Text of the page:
By the end of the 19th century, after generations of hard frontier living and occasionally violent interactions with the native population, the United States had firmly established itself in the northwest. Many of the frontier forts and military bases in the area had outlived their usefulness. Therefore congress authorized funds for the construction of a military post in Spokane in 1896. The new post would replace the old and decaying Fort Spokane, Fort Walla Walla, and Fort Sherman in Coeur d'Alene. Residents of Spokane had high hopes for the new base, imagining it to be a financial boon for the area on the order of $20 per capita annually. Many donated land and money toward its construction, including the Northern Pacific Railway, The Washington Water Power Company and the prominent attorneys J.W. Binkley and J.R. Taylor, who personally donated over $8,000 worth of land. After a great deal of effort by Spokanites to provide the 1,000 acres needed for the fort, construction finally began.
Despite the high hopes that Spokane's citizens had for the fort, it never truly became a full sized regimental headquarters. Where once Spokanites had imagined the fort would contain 1/25th of the entire US Army, it only ever managed to house about half a regiment (roughly 500 men). Still, it did participate in and house veterans of numerous US army engagements, including the Spanish-American War, World War I, World War II and the Korean War. Between 1899 and 1940, it primarily housed mounted infantry units such as the 24th and 25th "Buffalo soldier" regiments, and the 4th Infantry Division which served during the massive St. Mihiel and Meuse-Argonne Offensives in WWI and would go on to land on the beaches of Normandy in WWII.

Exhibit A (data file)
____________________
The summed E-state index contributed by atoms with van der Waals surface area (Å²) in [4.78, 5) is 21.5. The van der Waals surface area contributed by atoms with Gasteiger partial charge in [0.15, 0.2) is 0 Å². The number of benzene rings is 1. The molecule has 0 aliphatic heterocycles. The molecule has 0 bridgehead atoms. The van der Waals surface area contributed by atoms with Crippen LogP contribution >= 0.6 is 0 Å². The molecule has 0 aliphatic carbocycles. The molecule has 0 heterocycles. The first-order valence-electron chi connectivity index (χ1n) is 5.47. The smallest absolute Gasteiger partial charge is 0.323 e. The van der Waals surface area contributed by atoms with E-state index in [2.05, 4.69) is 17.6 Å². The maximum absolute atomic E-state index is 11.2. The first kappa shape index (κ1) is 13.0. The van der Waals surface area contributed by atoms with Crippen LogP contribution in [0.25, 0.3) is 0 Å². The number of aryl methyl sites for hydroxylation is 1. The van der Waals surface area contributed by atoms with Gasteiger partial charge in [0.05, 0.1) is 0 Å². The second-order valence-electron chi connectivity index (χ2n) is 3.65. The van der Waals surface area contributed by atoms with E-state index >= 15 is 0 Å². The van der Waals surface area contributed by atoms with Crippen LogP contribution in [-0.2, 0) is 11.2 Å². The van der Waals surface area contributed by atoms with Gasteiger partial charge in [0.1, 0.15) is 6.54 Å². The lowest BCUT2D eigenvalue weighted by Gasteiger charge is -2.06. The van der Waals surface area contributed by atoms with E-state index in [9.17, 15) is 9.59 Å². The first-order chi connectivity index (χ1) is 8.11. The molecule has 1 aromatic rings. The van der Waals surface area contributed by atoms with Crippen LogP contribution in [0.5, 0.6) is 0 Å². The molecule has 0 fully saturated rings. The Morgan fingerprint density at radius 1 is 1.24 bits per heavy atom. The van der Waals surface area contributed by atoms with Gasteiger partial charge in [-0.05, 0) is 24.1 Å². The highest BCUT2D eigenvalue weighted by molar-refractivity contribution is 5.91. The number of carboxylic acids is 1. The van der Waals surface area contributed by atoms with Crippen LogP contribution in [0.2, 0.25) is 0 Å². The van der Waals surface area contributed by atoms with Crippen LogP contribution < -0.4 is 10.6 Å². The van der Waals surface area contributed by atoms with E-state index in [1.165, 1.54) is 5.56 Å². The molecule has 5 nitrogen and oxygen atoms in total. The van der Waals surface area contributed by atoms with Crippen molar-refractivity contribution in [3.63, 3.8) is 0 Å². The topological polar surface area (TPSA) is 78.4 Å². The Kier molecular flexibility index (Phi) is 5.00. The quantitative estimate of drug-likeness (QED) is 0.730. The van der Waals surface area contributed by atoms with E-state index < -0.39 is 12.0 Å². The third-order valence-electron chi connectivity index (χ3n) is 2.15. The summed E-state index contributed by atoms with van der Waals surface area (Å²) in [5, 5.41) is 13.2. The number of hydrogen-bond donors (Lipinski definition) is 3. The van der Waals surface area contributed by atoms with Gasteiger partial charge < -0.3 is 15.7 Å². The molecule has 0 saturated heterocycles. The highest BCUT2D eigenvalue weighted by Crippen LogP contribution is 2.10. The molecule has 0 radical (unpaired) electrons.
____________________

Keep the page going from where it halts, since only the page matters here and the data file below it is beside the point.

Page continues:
In 1940 the post was turned into a Convalescent center for the US Army Air Corps (the forerunners of the Air Force). Training for war gave way to recovery and peaceful activities, including the creation of a farm for the soldiers to work on, and an expansion of the base's hospital. After the war, Fort George Wright existed in a sort of limbo, for a while serving as housing for Air Force personnel. In 1957, the base was abandoned.
In 1960 a portion of Fort George Wright's former grounds was taken over by the Sisters of the Holy Name convent, who established Fort Wright College. In 1990, facing serious financial difficulties, the land was purchased by the Mukogawa Women's Academy, a Japanese girl's college, which still manages the majority of the property to this day. Spokane Falls Community College also bought up a large section of the former post, leveling all of the original structures.